“That’s why [field recording] has impact when you put it into a song, because it’s so real,” continues Degnan. “If you know where it came from, it can transport you to that place. Even if you don’t know where it came from, it creates this imaginary place for the listener. Space-time travel.” 

To venture into nature and capture its sounds elicits particular mindfulness. Upon tuning in to the layers of sound, one realises how vibrant the auditory field can be. To tune in at the deepest level begets a similar epiphany. The music of nature is not a cacophony — it is a conversation. A conversation that we as humans take part in, too. Consequently, listening with intent becomes a powerful tool. 

“Listening is probably the most important thing about making music,” says Degnan. “If I’ve had a chaotic day and I’m trying to make music, everything can feel too much. So I’ll turn everything down, or turn everything off; go quiet and focus intently. Doing it in nature is the best example of that because sounds are so subtle in nature. You could hear an insect if you focus on it. Otherwise, it might go completely unnoticed. 

“Day to day life gets you out of that headspace,” he continues. “People are calling you, your phone’s beeping, you’re always waiting for something. For me, it’s about getting into the headspace of not expecting and just listening — nature is a great training ground for that.” 

“[Getting out of the city] is essential,” says Carroll. “The space that nature elicits is the same energy shift that happens when you meditate or do conscious relaxation techniques. Personally, I’ve made my best music when I’m in those states: returning from a meditation retreat, or three days solo camping. I feel like music is listening because what I’m doing when I’m creating is channelling something from somewhere else and bringing it into fruition on the physical plane.” 

Channelling in this way is something of a speciality for Squidgenini. Her video for Trust is a stunning synthesis of digital and natural elements— creating an abstract landscape that feels at once familiar yet alien. Created with digital artist Tom Carroll, it’s a bold testament to how technology can intersect with natural inspiration to form something incredible.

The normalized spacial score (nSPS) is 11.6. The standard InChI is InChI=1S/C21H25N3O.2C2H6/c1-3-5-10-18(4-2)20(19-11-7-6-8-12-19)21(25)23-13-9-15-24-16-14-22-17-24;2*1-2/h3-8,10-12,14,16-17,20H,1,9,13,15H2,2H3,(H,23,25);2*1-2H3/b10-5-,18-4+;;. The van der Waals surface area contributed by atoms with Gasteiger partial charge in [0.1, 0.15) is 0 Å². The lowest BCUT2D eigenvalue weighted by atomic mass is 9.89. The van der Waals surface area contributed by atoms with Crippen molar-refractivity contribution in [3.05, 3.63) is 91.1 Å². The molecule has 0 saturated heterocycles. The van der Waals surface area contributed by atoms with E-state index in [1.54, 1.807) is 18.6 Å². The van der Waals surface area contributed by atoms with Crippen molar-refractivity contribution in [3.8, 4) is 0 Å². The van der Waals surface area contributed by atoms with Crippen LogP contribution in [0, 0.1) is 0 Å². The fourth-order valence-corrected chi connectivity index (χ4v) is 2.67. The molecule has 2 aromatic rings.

“The beginning of the Trust video begins with ocean sounds and waves crashing on a shore. Without that, it’s just not as dramatic,” she says. “The one that I found was the perfect small wave crashing, that really makes you feel as though you’re there,” she says.  

Ultimately, humans are a part of nature — not separate from it. The process of field recording inches us closer to this understanding. It elevates the simple act of listening into something powerfully transformative.  

“Things are always happening around us,” says Degnan. “It’s up to ourselves to tune in to them or not. You can apply that to sounds in nature, or to many different things. The energy of a situation, for example. Nature is a good reminder that there are multiple layers going on at any given moment.” 

“Listening to nature naturally calms us,” continues Carroll. “It’s called forest bathing: where you sit and listen to the sounds of the forest. You find that there’s a natural rhythm. In those moments of sitting and listening, you’re guided by the energy of the forest. Of all the places in the world, I think it’s the easiest to ‘drop in’. Some people call meditation sitting and listening. You don’t need any training or fancy tools — just go to the forest and sit there. If you listen, nature will hold you back.”

The river plays a symphony. But first, you need to listen. 

Photography by Rachael Baskerville